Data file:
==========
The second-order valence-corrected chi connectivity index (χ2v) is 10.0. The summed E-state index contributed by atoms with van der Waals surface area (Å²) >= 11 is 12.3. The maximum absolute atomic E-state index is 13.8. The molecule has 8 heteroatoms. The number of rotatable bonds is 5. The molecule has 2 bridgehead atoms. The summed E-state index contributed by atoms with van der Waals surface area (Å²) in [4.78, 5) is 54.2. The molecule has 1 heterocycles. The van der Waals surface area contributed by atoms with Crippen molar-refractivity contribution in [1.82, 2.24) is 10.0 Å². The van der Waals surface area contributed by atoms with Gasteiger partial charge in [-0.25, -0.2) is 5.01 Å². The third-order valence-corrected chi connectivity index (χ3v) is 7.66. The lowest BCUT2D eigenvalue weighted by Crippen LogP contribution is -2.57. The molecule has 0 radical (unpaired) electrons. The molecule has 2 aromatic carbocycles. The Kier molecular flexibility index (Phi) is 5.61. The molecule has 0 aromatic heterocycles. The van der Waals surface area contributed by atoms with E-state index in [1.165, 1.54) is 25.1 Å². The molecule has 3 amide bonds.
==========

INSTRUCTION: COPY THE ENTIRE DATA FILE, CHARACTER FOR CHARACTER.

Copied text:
The second-order valence-corrected chi connectivity index (χ2v) is 10.0. The summed E-state index contributed by atoms with van der Waals surface area (Å²) >= 11 is 12.3. The maximum absolute atomic E-state index is 13.8. The molecule has 8 heteroatoms. The number of rotatable bonds is 5. The molecule has 2 bridgehead atoms. The summed E-state index contributed by atoms with van der Waals surface area (Å²) in [4.78, 5) is 54.2. The molecule has 1 heterocycles. The van der Waals surface area contributed by atoms with Crippen molar-refractivity contribution in [1.82, 2.24) is 10.0 Å². The van der Waals surface area contributed by atoms with Gasteiger partial charge in [-0.25, -0.2) is 5.01 Å². The third-order valence-corrected chi connectivity index (χ3v) is 7.66. The lowest BCUT2D eigenvalue weighted by Crippen LogP contribution is -2.57. The molecule has 0 radical (unpaired) electrons. The molecule has 2 aromatic carbocycles. The Kier molecular flexibility index (Phi) is 5.61. The molecule has 0 aromatic heterocycles. The van der Waals surface area contributed by atoms with E-state index in [1.165, 1.54) is 25.1 Å². The molecule has 3 amide bonds.